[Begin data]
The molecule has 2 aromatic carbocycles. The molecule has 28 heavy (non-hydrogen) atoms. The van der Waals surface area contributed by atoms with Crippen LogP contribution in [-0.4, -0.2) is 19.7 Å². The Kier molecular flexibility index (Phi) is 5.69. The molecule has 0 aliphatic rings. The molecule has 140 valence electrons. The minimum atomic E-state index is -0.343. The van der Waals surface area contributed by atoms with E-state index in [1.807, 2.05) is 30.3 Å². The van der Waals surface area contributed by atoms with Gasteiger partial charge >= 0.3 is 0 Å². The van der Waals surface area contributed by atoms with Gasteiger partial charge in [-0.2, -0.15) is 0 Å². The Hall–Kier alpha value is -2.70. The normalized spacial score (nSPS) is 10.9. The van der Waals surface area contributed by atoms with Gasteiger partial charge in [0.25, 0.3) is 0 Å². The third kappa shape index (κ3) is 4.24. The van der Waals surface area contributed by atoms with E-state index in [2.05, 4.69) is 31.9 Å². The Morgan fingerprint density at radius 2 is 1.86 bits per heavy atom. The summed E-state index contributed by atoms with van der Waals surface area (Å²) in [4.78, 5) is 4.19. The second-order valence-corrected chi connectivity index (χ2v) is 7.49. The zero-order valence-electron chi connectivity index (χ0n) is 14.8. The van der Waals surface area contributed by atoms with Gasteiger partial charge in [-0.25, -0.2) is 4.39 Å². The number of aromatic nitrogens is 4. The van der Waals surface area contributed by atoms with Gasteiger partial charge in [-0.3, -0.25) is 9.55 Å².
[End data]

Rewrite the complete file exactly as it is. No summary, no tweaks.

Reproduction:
The molecule has 2 aromatic carbocycles. The molecule has 28 heavy (non-hydrogen) atoms. The van der Waals surface area contributed by atoms with Crippen LogP contribution in [-0.4, -0.2) is 19.7 Å². The Kier molecular flexibility index (Phi) is 5.69. The molecule has 0 aliphatic rings. The molecule has 140 valence electrons. The minimum atomic E-state index is -0.343. The van der Waals surface area contributed by atoms with E-state index in [1.807, 2.05) is 30.3 Å². The van der Waals surface area contributed by atoms with Gasteiger partial charge >= 0.3 is 0 Å². The van der Waals surface area contributed by atoms with Gasteiger partial charge in [-0.2, -0.15) is 0 Å². The Hall–Kier alpha value is -2.70. The normalized spacial score (nSPS) is 10.9. The van der Waals surface area contributed by atoms with Gasteiger partial charge in [0.25, 0.3) is 0 Å². The third kappa shape index (κ3) is 4.24. The van der Waals surface area contributed by atoms with E-state index in [2.05, 4.69) is 31.9 Å². The Morgan fingerprint density at radius 2 is 1.86 bits per heavy atom. The summed E-state index contributed by atoms with van der Waals surface area (Å²) in [4.78, 5) is 4.19. The second-order valence-corrected chi connectivity index (χ2v) is 7.49. The zero-order valence-electron chi connectivity index (χ0n) is 14.8. The van der Waals surface area contributed by atoms with Gasteiger partial charge in [-0.25, -0.2) is 4.39 Å². The number of aromatic nitrogens is 4. The van der Waals surface area contributed by atoms with Gasteiger partial charge in [-0.3, -0.25) is 9.55 Å².